The bundled DLNA/UPnP media streaming app is also very good, way better than the Samsung equivalent. It picks up the devices and navigates through folders very fast. I installed the free app UPnPlay as a backup, as well as DICE Player for the odd MKV that played with no sound in the stock player.
The Prime comes with the Google Music app pre-installed. At first I thought this was a mistake, since Google Music is not yet (officially) available in the UK. But of course it acts as a local music player too (duh).
Games on the Prime take mobile gaming to the next level. There aren’t too many out yet that take full advantage of the Tegra 3 processor, but the ones that do (search for “THD”) all look jaw-droppingly good. Console quality? Well, not quite but it’s getting close. Better than PS2 for sure. The ability to plug in a PS3 controller and connect the Prime to a TV makes this a perfect second games console.
I installen Beansoft’s Thumb Keyboard as I found typing on the stock virtual keyboard almost impossible while holding the Prime in landscape. Thumb Keyboard splits the keyboard into two and works a treat with almost no training time at all. Tablet-specific apps are still a bit thin on the ground, but I found Flixter Movies, IMDB, Feeedly and Pulse all take advantage of the tablet form-factor. TweetDeck looks awful on the tablet (almost as bad as the Spotify Android app), so I opted for TweetComb instead. This has columns and looks like TweetDeck on the desktop.
WiFi and GPS
There’s been a lot of complaints about the WiFi and GPS on the Transformer Prime. Personally I think GPS on a tablet is almost as pointless as a camera, so I’ve not even bothered checking it. I did do some WiFi tests and am happy to say that I’ve not experienced any problems. I have 30Meg broadband and with the Prime in the same room as the router, I get a consistent 29Mbps on WiFi (my Samsung Galaxy S II gets about 20Mbps). In my bedroom (on the same floor as the router but through a couple of brick walls) I get around 15Mbps on WiFi for both the Prime and the GSII.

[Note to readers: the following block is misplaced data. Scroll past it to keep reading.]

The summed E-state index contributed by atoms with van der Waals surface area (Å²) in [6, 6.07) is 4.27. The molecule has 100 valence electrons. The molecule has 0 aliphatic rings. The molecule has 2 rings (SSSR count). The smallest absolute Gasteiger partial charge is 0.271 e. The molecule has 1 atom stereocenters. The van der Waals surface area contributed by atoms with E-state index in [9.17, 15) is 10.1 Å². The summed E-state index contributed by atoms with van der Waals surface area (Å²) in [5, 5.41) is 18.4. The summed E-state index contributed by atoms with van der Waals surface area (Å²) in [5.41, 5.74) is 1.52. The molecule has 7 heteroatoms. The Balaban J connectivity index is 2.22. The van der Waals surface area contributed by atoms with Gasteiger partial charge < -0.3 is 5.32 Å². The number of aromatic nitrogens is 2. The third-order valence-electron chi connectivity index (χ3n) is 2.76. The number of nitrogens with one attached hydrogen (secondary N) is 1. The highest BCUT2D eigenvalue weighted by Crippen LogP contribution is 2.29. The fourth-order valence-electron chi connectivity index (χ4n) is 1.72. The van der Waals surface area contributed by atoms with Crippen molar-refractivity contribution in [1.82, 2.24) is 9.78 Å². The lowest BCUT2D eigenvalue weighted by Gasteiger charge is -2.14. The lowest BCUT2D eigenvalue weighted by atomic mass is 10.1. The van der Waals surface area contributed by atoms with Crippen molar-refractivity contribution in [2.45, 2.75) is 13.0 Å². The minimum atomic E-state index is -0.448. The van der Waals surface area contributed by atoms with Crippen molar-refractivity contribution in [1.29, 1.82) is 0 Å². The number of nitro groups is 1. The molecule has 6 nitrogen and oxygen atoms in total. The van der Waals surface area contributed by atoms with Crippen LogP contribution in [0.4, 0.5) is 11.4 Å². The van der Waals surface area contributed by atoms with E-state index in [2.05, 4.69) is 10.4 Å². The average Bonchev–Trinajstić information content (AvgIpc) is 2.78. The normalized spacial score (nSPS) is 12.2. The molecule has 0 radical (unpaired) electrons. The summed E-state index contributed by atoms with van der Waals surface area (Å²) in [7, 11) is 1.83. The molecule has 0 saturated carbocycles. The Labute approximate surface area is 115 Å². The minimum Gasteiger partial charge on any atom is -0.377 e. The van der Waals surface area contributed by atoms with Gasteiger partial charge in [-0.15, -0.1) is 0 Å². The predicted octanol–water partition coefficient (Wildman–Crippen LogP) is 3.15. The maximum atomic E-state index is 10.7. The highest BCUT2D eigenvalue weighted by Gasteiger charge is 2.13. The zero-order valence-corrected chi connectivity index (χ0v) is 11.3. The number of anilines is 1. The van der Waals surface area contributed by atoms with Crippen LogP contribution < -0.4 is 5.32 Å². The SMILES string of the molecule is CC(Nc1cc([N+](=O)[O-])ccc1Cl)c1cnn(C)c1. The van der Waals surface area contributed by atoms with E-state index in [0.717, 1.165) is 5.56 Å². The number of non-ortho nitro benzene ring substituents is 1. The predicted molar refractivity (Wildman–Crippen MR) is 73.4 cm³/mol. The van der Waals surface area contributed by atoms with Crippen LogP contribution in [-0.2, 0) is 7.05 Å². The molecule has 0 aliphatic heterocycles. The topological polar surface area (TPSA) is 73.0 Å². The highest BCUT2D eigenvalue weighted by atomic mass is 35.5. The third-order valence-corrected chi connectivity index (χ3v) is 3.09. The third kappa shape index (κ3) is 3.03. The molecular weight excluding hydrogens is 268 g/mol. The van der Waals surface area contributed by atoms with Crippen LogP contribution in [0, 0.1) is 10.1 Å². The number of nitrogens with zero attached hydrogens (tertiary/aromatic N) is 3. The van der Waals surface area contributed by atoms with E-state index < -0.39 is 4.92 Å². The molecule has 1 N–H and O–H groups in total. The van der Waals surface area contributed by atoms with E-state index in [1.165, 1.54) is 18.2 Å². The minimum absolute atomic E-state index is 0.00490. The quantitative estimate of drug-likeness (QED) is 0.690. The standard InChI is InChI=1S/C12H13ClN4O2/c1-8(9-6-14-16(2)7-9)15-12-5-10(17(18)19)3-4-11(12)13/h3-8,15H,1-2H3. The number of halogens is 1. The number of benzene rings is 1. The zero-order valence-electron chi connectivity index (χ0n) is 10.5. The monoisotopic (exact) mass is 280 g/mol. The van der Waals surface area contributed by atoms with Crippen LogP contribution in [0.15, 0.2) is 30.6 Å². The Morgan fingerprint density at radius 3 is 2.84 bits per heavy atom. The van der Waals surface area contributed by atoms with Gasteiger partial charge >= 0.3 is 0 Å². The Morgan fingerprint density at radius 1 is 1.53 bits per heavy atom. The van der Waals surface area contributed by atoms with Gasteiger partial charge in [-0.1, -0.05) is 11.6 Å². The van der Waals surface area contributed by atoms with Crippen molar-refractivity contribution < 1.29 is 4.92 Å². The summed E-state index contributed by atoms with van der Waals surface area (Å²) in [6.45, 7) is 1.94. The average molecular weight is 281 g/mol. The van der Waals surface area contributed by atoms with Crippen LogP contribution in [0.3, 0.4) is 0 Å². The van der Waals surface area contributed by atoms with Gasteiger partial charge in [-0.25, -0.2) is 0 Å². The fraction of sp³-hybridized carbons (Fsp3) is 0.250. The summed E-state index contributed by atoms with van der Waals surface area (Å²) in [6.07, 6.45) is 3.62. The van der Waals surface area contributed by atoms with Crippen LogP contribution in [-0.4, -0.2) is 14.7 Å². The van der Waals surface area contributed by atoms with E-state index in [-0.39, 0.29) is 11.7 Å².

The Asus Transformer Prime is as near as possible the perfect tablet for 2012. The Prime’s speed, display and overall design is superb and everything I’d hoped for from a quad-core mobile machine. I don’t have a laptop so with the combined dock this is the only mobile computer I need.
The bugs and problems I’ve encountered so far are minor: I’ve experienced the occasional screen “jitter” (where the image jumps up and down for a fraction of a second) but this is rare. The stock ICS browser was perhaps a little bit laggy, but I’ve now switched to ICS Browser+ and find this a bit smoother. A couple of times I found that I couldn’t type on the dock’s keyboard automatically, but I think this was due to my 3rd-party Thumb Keyboard app confusing it.
But these are minor issues, none of which comes anywhere near to spoiling my satisfaction with the Transformer Prime. Its unique design means that unlike the Samsung Galaxy Tabs, the Prime can be be called an iPad wannabe. So I will take Asus up on their kind offer to extend my warranty but there’s no way anyone’s gonna prise this Prime outta my hands!